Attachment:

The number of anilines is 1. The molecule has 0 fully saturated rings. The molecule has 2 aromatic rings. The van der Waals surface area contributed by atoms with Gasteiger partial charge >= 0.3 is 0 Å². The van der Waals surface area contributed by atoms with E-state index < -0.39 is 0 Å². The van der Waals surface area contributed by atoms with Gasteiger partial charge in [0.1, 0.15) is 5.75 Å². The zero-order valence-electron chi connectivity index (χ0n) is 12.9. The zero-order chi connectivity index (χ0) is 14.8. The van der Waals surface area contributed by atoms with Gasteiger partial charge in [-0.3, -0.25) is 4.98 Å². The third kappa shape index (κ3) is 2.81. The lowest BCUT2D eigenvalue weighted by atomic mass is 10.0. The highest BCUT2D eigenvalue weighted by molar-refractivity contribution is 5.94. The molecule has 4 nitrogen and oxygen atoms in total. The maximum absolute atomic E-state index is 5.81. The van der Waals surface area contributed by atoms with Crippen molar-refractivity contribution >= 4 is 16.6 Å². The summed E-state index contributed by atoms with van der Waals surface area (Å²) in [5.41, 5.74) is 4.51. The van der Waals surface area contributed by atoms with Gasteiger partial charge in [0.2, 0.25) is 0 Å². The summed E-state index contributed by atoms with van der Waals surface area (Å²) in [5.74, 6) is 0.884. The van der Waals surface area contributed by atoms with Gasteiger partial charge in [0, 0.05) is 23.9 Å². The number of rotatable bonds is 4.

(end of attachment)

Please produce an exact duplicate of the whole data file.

The number of anilines is 1. The molecule has 0 fully saturated rings. The molecule has 2 aromatic rings. The van der Waals surface area contributed by atoms with Gasteiger partial charge >= 0.3 is 0 Å². The van der Waals surface area contributed by atoms with E-state index < -0.39 is 0 Å². The van der Waals surface area contributed by atoms with Gasteiger partial charge in [0.1, 0.15) is 5.75 Å². The zero-order valence-electron chi connectivity index (χ0n) is 12.9. The zero-order chi connectivity index (χ0) is 14.8. The van der Waals surface area contributed by atoms with Gasteiger partial charge in [-0.3, -0.25) is 4.98 Å². The third kappa shape index (κ3) is 2.81. The lowest BCUT2D eigenvalue weighted by atomic mass is 10.0. The highest BCUT2D eigenvalue weighted by molar-refractivity contribution is 5.94. The molecule has 4 nitrogen and oxygen atoms in total. The maximum absolute atomic E-state index is 5.81. The van der Waals surface area contributed by atoms with Crippen molar-refractivity contribution >= 4 is 16.6 Å². The summed E-state index contributed by atoms with van der Waals surface area (Å²) in [5.41, 5.74) is 4.51. The van der Waals surface area contributed by atoms with Gasteiger partial charge in [0.2, 0.25) is 0 Å². The summed E-state index contributed by atoms with van der Waals surface area (Å²) in [5.74, 6) is 0.884. The van der Waals surface area contributed by atoms with Gasteiger partial charge in [0, 0.05) is 23.9 Å². The number of rotatable bonds is 4.